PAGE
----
Monday, June 16, 2008

Singapore: The Global Schoolhouse

This is what the state can do to create a high-value knowledge based economy. Singapore, which is considered as a state that successfully engineered its economy to the path of sustained economic development by reforming itself into a global commercial hub (obviously, following the unorthodox policies to create the orthodox outcomes), has now drawn up plans to transform itself into a global hub of education and medical services. It has formulated the Global Schoolhouse, a policy (with an initial funding worth US$8 billion) designed to attract top notch international students to Singapore based public and private institutions, remodel education system, and establish high class universities in Singapore. It is reported that elite universities like MIT, Yale, John Hopkins, Duke, etc were funded to run graduate-level programs and research activities. Similar policies were implemented by Saudi Arabia, Romania, Ireland, and Malaysia.

Singapore's government formulated the Global Schoolhouse, a policy platform based on three pillars: investing financial support with an identified group of "world-class universities" to establish operations in Singapore; attracting 150,000 international students by 2015 to study in both private and state-run education institutions; and remodel all levels of Singaporean education. The Global Schoolhouse articulates with policy reforms in education, research, urban redevelopment, taxation, immigration, and intellectual property.

Bringing in foreign expertise to contribute to Singapore's knowledge-economy agenda resonates with earlier state-led industrialization policies. The government's aphorism, "build it and they will come," was translated into the provision of state-of-the-art facilities and tax concessions and grants for foreign companies. This enabled Singapore to build capacity in key industries and integrate itself into the capitalist economy, at a time when the newly independent states were deeply suspicious of capitalism. The prime minister noted that Singaporeans were "learning to do a job" from foreign companies, something they may not have otherwise learned. The issue of "whether or not we were exploited" was less relevant to him.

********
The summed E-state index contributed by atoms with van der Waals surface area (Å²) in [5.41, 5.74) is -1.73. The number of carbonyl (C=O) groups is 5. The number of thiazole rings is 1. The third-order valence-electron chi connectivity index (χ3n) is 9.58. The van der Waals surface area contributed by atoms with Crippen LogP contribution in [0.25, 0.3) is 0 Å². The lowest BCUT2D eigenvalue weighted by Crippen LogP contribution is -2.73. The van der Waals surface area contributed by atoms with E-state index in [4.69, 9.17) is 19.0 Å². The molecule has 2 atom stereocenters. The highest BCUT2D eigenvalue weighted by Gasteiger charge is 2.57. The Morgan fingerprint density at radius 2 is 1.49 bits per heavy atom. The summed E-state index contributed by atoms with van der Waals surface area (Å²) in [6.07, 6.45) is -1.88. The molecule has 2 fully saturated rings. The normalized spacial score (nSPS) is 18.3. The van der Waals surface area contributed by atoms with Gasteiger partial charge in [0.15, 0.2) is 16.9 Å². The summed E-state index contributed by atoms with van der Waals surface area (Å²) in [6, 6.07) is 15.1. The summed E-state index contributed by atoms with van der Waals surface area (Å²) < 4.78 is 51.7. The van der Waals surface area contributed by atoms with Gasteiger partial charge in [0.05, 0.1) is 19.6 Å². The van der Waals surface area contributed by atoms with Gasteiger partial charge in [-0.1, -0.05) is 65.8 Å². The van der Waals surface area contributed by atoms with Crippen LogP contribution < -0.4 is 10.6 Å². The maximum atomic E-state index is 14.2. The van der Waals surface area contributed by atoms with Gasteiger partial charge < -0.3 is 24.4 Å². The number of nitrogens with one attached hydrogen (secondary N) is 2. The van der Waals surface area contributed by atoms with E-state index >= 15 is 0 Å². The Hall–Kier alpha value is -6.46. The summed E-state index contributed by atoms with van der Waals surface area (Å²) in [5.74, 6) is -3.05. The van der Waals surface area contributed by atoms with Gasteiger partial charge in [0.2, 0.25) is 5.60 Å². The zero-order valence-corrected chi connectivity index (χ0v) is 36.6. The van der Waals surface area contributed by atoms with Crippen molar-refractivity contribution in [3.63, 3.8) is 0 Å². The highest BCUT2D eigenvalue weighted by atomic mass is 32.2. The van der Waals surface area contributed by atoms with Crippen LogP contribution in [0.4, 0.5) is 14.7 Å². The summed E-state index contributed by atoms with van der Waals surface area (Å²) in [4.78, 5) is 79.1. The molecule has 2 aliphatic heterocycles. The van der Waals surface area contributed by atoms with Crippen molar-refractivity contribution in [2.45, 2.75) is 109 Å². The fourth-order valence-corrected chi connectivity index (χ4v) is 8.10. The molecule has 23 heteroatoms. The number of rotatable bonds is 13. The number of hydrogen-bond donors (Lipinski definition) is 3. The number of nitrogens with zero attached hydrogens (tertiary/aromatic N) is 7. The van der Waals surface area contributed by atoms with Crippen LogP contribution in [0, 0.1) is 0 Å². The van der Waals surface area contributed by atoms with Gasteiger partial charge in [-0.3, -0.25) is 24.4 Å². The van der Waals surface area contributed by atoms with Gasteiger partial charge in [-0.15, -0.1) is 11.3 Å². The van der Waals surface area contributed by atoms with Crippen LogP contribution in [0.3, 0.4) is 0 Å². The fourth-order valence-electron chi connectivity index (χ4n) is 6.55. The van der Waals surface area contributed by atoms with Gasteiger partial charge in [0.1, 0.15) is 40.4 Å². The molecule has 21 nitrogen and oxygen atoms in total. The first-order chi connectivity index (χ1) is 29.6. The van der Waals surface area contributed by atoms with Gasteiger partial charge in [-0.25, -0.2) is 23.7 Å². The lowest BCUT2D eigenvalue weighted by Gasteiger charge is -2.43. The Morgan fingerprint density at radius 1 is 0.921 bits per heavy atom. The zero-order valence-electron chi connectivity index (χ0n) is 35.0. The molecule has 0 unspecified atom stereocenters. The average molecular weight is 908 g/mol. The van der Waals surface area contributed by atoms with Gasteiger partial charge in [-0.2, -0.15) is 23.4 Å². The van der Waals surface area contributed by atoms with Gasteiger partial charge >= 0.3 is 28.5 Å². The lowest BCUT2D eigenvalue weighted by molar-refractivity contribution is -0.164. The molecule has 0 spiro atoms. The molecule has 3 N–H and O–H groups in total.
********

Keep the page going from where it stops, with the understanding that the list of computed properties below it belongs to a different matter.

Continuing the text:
This is yet another example of how the state can play a crucial role in promoting economic growth, engineer such growth methodologies, and provide incentives to achieve the growth goals.

By the way, this is how the Singaporean government support the education system:

The government offers resources and opportunities to do less administration and more research, including scientifically proactive research unencumbered by short-term commercial imperatives. Expatriate faculty also express appreciation for the professional freedoms provided by a forward-thinking, scientifically literate leadership that prizes intellectual achievements and a setting without any urban violence. Despite the limitations in democratic freedom for its citizenry, Singapore is not considered a police state. It is described as well governed, with impressive public-good achievements in infrastructure, health, education, and redistribution exceeding those of its neighbors.

...Singapore continues to use foreign companies, universities, and knowledge institutions to build capacity in key knowledge industries and to exploit new and emerging expressions of knowledge capitalism.